What is a Delta Wave?

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  • Written By: Mary McMahon
  • Edited By: O. Wallace
  • Last Modified Date: 21 October 2019
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A delta wave is a type of brain wave seen during Stage Three sleep, also known as slow wave sleep or deep sleep. This stage of sleep is believed to be important for physiological function. Studies have shown, for example, that after sleep deprivation, people experience more Stage Three sleep, as though their brains are trying to make up for the period of deprivation. People also tend to be extremely confused when they are woken from this stage of sleep, indicating that the consciousness was very far away from the waking world.

Like other brain waves, the delta wave can be identified on an electroencephalogram, in which electrical activity in the brain is recorded with sensors on the scalp. Delta waves are characterized by their high amplitude and low frequency, looking markedly different from other brain waves such as gamma waves. A delta wave has an amplitude of one to four Hertz, and a frequency which occurs about six times a second.

In healthy people, delta waves are not observed in an awake brain. However, people intoxicated by certain substances or in a state of delerium may have delta wave activity even though they are awake, and some types of mental illness are characterized by the presence of delta waves in the waking brain, as well. Adults with dementia may demonstrate delta wave activity during their waking hours too, as has been demonstrated in brain studies on these individuals.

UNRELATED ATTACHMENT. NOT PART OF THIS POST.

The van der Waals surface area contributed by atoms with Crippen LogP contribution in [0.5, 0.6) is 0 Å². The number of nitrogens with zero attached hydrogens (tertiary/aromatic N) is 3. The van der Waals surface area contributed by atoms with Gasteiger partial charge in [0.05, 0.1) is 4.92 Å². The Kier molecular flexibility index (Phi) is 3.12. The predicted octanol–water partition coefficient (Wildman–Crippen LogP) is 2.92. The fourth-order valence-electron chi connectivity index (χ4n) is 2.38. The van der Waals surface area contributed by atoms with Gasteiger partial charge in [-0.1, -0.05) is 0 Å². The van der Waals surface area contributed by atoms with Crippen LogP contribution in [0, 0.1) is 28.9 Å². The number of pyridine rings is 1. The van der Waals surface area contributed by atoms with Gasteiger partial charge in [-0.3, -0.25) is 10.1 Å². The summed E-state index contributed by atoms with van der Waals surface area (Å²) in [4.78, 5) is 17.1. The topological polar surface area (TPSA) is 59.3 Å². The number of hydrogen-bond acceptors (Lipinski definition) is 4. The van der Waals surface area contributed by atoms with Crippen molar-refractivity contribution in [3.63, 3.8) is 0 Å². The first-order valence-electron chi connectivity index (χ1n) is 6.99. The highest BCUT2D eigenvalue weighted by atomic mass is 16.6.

While sleeping, delta wave activity occurs during non-rapid eye movement (REM) sleep. People are said to be in deep or slow wave sleep when at least 20% of the brain activity consists of delta waves. While in this state, the level of sensory input needed to arouse the sleeper is very high. Light touch or soft noises may not succeed in waking someone up, with people generally needing loud noises, bright lights, or firm touch such as shaking. Once aroused, the sleeper often appears groggy and disoriented.

People who experience sleep problems may be told to participate in a sleep study, in which brain activity and other physiological processes are monitored overnight in a sleep lab. During the study, the patient wears gear which records physiological processes and transmits the results to a monitoring station. By looking at things like brain activity, respiration rate, and heart rate, a doctor can explore why the patient is experiencing sleep difficulties, and make recommendations to help the patient sleep better.


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